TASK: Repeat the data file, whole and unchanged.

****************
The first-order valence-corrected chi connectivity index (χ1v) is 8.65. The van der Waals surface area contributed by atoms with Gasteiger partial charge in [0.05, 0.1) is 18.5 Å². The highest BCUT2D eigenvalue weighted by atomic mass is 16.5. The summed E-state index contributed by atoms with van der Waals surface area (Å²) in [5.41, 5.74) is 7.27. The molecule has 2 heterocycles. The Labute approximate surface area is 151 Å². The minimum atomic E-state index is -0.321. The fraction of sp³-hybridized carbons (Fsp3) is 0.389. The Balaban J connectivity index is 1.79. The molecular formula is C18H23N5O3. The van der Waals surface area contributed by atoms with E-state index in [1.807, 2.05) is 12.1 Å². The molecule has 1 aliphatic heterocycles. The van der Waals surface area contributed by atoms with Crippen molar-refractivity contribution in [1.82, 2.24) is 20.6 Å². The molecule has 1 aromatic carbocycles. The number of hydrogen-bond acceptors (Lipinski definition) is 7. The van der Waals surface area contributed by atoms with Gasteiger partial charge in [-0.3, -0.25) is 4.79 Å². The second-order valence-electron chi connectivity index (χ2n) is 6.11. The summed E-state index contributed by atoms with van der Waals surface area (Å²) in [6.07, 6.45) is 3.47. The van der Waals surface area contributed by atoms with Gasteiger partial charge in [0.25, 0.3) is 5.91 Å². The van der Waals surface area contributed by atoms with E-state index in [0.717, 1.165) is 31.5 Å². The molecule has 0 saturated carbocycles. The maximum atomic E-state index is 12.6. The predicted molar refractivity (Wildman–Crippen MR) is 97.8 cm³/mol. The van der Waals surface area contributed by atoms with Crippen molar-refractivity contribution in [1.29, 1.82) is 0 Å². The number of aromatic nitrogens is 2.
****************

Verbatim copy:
The first-order valence-corrected chi connectivity index (χ1v) is 8.65. The van der Waals surface area contributed by atoms with Gasteiger partial charge in [0.05, 0.1) is 18.5 Å². The highest BCUT2D eigenvalue weighted by atomic mass is 16.5. The summed E-state index contributed by atoms with van der Waals surface area (Å²) in [5.41, 5.74) is 7.27. The molecule has 2 heterocycles. The Labute approximate surface area is 151 Å². The minimum atomic E-state index is -0.321. The fraction of sp³-hybridized carbons (Fsp3) is 0.389. The Balaban J connectivity index is 1.79. The molecular formula is C18H23N5O3. The van der Waals surface area contributed by atoms with E-state index in [1.807, 2.05) is 12.1 Å². The molecule has 1 aliphatic heterocycles. The van der Waals surface area contributed by atoms with Crippen molar-refractivity contribution in [1.82, 2.24) is 20.6 Å². The molecule has 1 aromatic carbocycles. The number of hydrogen-bond acceptors (Lipinski definition) is 7. The van der Waals surface area contributed by atoms with Gasteiger partial charge in [-0.3, -0.25) is 4.79 Å². The second-order valence-electron chi connectivity index (χ2n) is 6.11. The summed E-state index contributed by atoms with van der Waals surface area (Å²) in [6.07, 6.45) is 3.47. The van der Waals surface area contributed by atoms with Gasteiger partial charge in [0.25, 0.3) is 5.91 Å². The van der Waals surface area contributed by atoms with E-state index in [0.717, 1.165) is 31.5 Å². The molecule has 0 saturated carbocycles. The maximum atomic E-state index is 12.6. The predicted molar refractivity (Wildman–Crippen MR) is 97.8 cm³/mol. The van der Waals surface area contributed by atoms with Crippen molar-refractivity contribution in [1.29, 1.82) is 0 Å². The number of aromatic nitrogens is 2.